Olive Hawthorne And The Demons Of Devil’s End by Jan Edwards, Sam Stone, Suzanne Barberi, Debbie Bennett, David J Howe and Raven Dane (book review).
‘Olive Hawthorne And The Daemons Of Devil’s End’ is a short collection of stories extrapolated and based on a Third Doctor Story, ‘The Daemons’.
The local wisewoman, Olive Hawthorne, has had a colourful life and these stories commence at an early age taking us through to a time when she hopes to pass on the mantle of caring for the village. Each story is complete within itself and covers an aspect of her long life. With each different author we gain another perspective.
‘The Inheritance’ is the first story by Sam Stone which explains the mantle of protection that Olive takes on at an early age. A mysterious disappearance and acknowledgment of ‘the other’ is part of the mystical woman’s burden.
‘Half Light’ by Suzanne Barberi sees Olive reflecting on a long ago lost love and all its inherent complications. Full encounter with the faerie is part of Debbie Bennett’s story that reveals ‘The Cat Who Walked Through Worlds’. A disturbing and malevolent force is dealt with in ‘The Poppet’ by Jan Edwards. A nod to the original series pops in ‘Daemos Returns’ by David J Howe with a couple of subtle and unattributable references for those in the know.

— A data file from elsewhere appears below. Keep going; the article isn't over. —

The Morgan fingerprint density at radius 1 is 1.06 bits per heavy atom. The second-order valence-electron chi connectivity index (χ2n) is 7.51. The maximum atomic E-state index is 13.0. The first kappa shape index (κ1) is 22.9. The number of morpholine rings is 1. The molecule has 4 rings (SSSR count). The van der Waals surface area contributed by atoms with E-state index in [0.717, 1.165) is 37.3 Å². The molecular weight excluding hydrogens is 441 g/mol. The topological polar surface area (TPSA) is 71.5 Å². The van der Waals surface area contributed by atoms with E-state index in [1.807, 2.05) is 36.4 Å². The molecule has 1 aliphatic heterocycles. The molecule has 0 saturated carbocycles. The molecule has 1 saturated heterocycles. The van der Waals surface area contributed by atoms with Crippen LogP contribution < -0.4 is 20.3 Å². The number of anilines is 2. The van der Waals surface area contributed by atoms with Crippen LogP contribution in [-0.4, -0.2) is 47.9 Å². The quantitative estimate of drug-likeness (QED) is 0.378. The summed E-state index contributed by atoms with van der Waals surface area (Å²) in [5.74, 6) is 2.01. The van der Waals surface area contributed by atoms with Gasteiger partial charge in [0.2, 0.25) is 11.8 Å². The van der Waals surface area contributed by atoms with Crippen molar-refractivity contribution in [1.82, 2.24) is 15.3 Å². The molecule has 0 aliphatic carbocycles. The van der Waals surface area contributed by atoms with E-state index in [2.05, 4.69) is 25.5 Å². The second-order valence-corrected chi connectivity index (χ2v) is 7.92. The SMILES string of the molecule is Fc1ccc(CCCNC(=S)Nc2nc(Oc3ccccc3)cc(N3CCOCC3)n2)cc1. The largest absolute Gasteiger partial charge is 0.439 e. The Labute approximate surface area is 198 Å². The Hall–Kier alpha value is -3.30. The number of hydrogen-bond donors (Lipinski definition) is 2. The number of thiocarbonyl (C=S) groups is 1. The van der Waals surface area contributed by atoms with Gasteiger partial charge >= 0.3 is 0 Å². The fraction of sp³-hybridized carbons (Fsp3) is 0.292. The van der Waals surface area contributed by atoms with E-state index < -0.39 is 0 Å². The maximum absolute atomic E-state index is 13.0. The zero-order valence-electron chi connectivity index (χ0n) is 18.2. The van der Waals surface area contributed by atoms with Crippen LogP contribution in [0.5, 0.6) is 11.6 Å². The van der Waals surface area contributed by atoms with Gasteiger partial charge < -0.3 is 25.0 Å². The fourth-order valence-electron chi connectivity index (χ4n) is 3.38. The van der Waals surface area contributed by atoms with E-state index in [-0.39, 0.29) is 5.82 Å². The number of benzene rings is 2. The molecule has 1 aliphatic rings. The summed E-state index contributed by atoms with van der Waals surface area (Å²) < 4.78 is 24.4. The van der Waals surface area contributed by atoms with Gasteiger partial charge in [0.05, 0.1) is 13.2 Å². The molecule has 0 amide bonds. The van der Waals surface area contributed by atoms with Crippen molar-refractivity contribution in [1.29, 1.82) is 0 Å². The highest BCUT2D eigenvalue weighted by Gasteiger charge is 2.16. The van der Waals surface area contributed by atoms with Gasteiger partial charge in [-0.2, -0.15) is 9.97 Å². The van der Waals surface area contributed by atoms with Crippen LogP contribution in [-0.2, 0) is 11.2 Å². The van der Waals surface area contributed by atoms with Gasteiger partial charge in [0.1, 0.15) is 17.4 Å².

Finally, ‘Hawthorne Blood’ by Raven Dane sees Olive seeking to pass on her burden of care but nothing can be that simple. The epilogue by Sam Stone who also writes the first story and edited the collection is a poignant reminder of mortality and duty. It rounds off the life of Olive Hawthorne and finishes the collection off neatly.
My favourite part of the book is actually the ‘Dossier’ by Andrew-Mark Thompson compiled from contemporaneous documents and photographs taken from the village of Devil’s End after the events recorded in the documentary ‘The Daemons.’ Skilfully put together, they offer an insight into what really happened on that fateful day.
This collection of stories is based on the Reeltime film called ‘The White Witch Of Devil’s End’. The afterword by Keith Barnfather who made the film and a previous documentary about ‘The Daemons’ explains a little about its inception and the subsequent novelisation.
It’s a clever idea to take a supporting character from classic Doctor Who and re-imagine her back story. They even used the original actress, the impressive Damaris Hayman, who provides a foreword to this book. Returning to Devil’s End is a fun trip but be careful to pay attention and watch out for the gargoyles.
Olive Hawthorne And The Demons Of Devil’s End by Jan Edwards, Sam Stone Suzanne Barberi, Debbie Bennett, David J Howe and Raven Dane
(pub: Telos Publishing Ltd, 2017. 212 page enlarged paperback. Price: £12.99 (UK). ISBN: 978-1-84583-969-7)
check out website: www.telos.co.uk